This month, Dr. Moser answers your questions about adding canned food to a dry diet and the feeding for a multi-cat household.
Q: I have 2 dogs and I feed them both Wellness dog food. One is on Wellness Simple Food Solutions Rice & Duck Formula and the other on Wellness Super5Mix Whitefish and Sweet Potato Recipe. Can I use the new Wellness Stews canned food in place of these foods or as a topper?
A: The Wellness Stews (chunks and gravy recipes) are complete and balanced for all life stages; they can replace a current Wellness diet that you are feeding. When changing diets always measure the current amount of calories being fed per pet per day. Adjust the pet’s caloric intake on the new feeding program as needed. If your dog is overweight and less active, feed fewer calories. If your dog is very lean and highly active, feed more calories.
– Wellness Whitefish and Sweet Potato canned food is about 335 kcal per 12.5 ounce can.
– Wellness Beef Stew with Carrots and Potato is about 362 calories per 12.5 ounce can.
Q: I have two kittens one is 11 months old and approx 11 lbs and the other is 8 months old and approx. 6 lbs. I’m currently feeding them the Wellness Kitten Health Recipe. I know that once they hit a year old to change them to adult food. My question is when should I switch them? My older cat is 11 lbs. he’s not exactly fat (just a big boy) whereas the other is just naturally small and younger. I obviously have to change them over the same time because I wouldn’t be able to monitor who was eating what. When would you recommend making the switch? Thanks!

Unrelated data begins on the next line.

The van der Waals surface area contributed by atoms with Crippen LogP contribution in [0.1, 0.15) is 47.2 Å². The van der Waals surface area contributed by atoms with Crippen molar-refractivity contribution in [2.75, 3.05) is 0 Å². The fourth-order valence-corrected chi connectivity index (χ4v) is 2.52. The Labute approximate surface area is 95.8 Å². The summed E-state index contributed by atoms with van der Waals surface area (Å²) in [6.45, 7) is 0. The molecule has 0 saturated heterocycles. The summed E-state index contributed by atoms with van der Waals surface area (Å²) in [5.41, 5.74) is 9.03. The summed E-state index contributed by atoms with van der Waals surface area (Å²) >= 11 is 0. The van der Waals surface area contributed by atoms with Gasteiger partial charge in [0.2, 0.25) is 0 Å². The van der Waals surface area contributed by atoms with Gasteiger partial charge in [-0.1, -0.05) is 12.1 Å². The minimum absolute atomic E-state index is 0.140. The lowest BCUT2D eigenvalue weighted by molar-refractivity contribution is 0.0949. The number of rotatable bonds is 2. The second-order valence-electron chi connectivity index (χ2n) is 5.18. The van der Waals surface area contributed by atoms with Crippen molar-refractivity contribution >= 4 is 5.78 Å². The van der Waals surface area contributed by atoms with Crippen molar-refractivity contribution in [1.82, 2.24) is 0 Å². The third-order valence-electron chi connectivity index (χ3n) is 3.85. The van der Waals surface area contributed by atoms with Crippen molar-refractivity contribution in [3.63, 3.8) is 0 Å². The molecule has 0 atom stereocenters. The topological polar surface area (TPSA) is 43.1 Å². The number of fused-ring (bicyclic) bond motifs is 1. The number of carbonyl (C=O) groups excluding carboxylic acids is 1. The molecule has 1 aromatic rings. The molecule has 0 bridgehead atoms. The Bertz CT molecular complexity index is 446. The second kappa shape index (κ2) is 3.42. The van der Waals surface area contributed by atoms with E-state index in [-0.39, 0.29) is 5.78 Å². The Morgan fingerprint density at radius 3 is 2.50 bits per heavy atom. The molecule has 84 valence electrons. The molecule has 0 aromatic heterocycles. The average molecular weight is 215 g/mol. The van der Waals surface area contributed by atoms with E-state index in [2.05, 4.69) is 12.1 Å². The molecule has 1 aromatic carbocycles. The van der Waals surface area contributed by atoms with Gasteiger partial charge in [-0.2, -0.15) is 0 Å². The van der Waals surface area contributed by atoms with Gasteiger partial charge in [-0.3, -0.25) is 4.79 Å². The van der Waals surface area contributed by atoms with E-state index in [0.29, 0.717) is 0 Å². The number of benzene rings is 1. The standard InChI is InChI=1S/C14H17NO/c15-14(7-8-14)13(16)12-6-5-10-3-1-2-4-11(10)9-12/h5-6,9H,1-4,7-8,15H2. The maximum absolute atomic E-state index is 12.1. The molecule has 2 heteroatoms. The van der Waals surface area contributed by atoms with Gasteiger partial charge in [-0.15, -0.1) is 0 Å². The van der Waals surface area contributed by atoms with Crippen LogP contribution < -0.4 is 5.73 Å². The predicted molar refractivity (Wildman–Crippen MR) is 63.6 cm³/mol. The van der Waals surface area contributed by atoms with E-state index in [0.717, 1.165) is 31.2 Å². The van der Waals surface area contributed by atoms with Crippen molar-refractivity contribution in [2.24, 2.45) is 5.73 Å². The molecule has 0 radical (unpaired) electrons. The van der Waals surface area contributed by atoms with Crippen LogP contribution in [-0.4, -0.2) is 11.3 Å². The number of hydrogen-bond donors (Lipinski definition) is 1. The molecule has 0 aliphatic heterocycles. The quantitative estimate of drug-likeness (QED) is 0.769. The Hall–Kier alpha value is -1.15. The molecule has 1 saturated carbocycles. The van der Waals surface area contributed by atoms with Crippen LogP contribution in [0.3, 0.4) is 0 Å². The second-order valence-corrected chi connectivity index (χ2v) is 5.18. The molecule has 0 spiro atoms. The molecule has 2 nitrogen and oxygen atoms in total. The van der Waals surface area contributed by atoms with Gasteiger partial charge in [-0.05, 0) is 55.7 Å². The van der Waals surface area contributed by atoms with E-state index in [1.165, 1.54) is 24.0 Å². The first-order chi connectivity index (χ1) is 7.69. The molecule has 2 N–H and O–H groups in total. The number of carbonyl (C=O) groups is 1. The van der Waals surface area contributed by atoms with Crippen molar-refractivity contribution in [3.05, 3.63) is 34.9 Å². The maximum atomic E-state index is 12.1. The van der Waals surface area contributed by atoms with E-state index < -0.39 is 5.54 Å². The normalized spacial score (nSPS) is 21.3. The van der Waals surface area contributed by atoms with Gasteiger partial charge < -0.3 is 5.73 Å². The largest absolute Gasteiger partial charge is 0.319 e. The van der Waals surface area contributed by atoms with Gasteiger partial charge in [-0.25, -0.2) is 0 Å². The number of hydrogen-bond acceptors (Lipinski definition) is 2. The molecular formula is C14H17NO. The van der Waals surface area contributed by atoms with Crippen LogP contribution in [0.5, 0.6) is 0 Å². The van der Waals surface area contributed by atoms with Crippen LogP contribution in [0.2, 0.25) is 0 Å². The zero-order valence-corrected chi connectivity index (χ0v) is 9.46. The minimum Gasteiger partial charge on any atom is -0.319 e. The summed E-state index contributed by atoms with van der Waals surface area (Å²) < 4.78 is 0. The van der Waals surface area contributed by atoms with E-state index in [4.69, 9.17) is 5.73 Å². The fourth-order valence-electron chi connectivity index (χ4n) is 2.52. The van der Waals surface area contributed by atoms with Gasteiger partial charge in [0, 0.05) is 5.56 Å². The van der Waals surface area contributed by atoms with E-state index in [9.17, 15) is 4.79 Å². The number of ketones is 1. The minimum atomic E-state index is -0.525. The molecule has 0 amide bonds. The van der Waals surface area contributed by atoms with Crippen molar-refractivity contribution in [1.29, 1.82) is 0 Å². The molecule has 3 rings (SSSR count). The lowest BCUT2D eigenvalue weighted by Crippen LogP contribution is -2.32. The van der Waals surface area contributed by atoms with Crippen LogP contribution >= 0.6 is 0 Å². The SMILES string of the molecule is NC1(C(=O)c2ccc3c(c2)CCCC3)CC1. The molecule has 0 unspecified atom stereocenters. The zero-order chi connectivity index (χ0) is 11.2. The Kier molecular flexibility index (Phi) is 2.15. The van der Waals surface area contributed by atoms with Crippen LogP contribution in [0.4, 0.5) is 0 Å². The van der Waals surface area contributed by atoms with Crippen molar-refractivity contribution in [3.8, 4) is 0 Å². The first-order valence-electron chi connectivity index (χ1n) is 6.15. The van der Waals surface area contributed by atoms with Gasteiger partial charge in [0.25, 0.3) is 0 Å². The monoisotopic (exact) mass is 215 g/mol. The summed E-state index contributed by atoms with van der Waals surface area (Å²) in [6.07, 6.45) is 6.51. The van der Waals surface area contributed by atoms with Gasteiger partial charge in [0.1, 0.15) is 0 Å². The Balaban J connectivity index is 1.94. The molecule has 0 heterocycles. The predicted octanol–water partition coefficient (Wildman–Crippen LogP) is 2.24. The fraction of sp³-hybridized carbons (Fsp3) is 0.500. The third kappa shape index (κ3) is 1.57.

A: After about 10 to 12 months of age, a cat food designed for kitten growth (Wellness Kitten Health Recipe) often is too calorie dense- and can lead to weight gain when overfed to less active adult cats; whose calorie needs are less. Therefore, adults are often transitioned to more specialized cat food for their particular adult lifestyle (Wellness Health Weight Recipe) and unique nutrient or ingredient need (Wellness CORE Fish & Fowl Recipe).
It is impossible to monitor and regulate calorie intake in individual cats when free choice feed is available in a multi cat household. You will have to feed your cats separately to assure that the small cat receives enough calories to maintain a healthy body weight and the larger cat doesn’t overeat and become obese.
Measure the amount of food you are offering and weigh the cats on a scale. Keep a record of feed intake and of body weight over time.